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Department of Psychology


See the BBC website for more details

What makes you who you are? For thousands of years, philosophers have speculated about the fundamental characteristics that make each person unique. In the last few decades, psychologists have converged on the ‘Big Five’ dimensions of personality (Openness, Conscientiousness, Extraversion, Agreeableness, and Neuroticism) that can be used to characterise all individuals. Indeed, just as we think about objects in terms of three dimensions (length, width, and height), the ‘Big Five’ dimensions have enabled psychologists to frame human personality in terms of five basic dimensions.

Extensive research has shown that most of the individual differences described in the literature on personality can be represented in terms of scores on these five basic dimensions, that individual differences on these dimensions are evident in parents’ descriptions of children as young as pre-schoolers, and that there is considered stability over time in individual personality. Research is beginning to suggest that personality is related to many different aspects of our lives, from occupational success to relationship satisfaction to physical health.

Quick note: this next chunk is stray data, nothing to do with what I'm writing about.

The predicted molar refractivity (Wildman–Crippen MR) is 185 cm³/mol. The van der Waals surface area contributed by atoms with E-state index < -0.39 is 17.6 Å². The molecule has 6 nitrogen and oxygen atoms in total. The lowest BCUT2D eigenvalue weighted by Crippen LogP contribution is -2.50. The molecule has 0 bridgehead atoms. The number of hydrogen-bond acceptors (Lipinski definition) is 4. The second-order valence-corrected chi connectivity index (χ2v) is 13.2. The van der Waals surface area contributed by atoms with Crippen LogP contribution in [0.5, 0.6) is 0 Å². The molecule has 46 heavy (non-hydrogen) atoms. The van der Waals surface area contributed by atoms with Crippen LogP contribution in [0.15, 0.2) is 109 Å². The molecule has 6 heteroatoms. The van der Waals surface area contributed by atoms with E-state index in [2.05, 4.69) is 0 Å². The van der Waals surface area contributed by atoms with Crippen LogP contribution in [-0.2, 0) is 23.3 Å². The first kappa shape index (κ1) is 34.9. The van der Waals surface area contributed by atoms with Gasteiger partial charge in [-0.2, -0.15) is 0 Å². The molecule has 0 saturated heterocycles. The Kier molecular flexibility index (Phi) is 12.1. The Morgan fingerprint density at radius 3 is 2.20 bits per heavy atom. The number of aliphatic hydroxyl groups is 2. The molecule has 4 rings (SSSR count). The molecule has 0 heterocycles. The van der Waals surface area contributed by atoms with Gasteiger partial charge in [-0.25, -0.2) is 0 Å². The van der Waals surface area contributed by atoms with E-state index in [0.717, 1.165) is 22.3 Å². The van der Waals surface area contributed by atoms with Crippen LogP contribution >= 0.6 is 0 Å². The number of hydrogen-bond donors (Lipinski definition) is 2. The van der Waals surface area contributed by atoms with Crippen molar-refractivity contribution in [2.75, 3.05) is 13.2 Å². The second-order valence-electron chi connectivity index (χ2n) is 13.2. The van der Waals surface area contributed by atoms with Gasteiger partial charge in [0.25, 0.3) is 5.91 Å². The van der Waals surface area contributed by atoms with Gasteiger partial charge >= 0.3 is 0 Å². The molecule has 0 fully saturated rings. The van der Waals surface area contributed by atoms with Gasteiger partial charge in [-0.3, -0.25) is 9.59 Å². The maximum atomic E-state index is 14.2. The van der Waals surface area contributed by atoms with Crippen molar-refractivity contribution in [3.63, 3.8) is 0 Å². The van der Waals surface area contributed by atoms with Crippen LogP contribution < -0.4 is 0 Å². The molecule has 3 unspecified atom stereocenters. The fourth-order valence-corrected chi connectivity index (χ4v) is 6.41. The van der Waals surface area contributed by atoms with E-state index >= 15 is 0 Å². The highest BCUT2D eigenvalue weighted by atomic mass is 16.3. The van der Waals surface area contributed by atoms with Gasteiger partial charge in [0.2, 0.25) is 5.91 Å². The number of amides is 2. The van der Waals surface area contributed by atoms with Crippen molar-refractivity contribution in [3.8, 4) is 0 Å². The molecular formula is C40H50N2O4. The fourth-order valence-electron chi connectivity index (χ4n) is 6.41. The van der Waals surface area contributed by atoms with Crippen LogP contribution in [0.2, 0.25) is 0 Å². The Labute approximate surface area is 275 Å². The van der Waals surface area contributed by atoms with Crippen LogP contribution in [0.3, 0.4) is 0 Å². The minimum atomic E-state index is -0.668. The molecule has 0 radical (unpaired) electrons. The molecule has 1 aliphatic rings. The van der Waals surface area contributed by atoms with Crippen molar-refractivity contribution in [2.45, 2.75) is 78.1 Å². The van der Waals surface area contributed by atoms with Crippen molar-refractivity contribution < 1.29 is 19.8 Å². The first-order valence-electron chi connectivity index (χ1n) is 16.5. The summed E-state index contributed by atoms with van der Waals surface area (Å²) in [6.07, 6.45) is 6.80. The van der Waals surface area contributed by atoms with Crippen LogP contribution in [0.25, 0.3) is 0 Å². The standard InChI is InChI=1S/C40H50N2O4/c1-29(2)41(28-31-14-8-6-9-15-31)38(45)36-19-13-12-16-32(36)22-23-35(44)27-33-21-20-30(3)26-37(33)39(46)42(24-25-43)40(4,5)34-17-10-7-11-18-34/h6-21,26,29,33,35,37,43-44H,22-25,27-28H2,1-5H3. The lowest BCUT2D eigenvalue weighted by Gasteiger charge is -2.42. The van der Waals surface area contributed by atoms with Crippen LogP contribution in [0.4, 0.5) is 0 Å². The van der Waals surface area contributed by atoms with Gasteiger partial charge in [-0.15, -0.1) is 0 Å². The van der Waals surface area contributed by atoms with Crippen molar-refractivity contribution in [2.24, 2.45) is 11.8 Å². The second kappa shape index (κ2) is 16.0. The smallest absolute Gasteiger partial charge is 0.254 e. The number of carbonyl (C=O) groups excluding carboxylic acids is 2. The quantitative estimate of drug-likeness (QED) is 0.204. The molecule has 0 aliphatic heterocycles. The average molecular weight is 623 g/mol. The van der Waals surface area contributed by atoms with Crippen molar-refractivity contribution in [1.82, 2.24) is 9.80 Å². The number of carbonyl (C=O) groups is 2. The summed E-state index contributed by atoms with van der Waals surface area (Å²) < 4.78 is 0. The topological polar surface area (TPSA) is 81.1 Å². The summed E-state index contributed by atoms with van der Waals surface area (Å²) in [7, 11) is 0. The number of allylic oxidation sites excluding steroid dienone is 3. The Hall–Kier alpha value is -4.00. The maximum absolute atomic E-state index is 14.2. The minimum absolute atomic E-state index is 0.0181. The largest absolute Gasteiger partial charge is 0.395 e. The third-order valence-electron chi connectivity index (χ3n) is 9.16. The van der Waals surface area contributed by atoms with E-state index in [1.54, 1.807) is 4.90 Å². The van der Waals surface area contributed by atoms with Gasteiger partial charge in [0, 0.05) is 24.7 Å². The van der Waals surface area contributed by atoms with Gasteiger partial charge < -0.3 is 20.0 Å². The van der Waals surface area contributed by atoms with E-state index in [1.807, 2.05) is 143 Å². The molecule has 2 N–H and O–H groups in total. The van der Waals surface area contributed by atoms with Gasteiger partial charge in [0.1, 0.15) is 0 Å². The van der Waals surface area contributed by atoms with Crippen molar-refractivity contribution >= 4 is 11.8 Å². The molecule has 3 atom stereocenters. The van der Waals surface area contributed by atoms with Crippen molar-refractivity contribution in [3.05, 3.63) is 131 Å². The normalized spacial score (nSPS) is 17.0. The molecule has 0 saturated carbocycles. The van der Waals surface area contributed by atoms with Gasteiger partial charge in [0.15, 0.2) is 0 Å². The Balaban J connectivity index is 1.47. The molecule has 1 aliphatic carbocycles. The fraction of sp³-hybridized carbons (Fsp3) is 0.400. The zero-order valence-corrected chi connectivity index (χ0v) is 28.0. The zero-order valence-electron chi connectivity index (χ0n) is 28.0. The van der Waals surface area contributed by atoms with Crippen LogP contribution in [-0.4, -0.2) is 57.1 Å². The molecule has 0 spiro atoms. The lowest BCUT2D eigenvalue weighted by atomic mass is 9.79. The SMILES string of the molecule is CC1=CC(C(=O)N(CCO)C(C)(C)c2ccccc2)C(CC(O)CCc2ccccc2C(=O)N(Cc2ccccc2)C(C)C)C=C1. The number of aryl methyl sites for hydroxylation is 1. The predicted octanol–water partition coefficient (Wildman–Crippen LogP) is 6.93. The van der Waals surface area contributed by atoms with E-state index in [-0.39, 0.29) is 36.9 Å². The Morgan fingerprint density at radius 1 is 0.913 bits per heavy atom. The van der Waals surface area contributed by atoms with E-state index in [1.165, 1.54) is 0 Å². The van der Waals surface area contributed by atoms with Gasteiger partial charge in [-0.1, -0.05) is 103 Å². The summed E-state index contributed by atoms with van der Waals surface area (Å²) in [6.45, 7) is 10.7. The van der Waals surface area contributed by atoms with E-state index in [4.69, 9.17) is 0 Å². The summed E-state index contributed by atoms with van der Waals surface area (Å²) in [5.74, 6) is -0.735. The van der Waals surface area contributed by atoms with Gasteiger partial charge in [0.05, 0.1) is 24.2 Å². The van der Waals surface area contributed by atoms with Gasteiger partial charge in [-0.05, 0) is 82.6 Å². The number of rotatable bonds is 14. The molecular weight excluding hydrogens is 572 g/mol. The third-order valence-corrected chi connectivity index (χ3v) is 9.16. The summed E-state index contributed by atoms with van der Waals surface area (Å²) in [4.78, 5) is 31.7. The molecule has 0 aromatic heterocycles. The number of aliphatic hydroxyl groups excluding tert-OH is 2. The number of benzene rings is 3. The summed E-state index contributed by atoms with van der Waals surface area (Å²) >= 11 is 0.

One of the aims of this project is to further examine the links between personality and important life experiences. Indeed, this research will help researchers determine whether there are connections between the ‘Big Five’ personality dimensions and early childhood experiences, current occupational circumstances, life aspirations, and psychological and physical health. More specifically, the information obtained from this project will help scientists determine whether children who have experienced early experiences of parental divorce or stress are more likely to have particular personality profiles. It will also allow researchers to explore the extent to which individuals with particular personality characteristics choose certain types of jobs or hobbies, and whether certain personalities are more prone than others to have successful (or unsuccessful) long term-relationships.

We see this project as providing a firm foundation on which future research can develop and test hypothesis about the nature of personality—the factors that contribute to personality development as well as the ways in which personality affects important areas of people’s lives.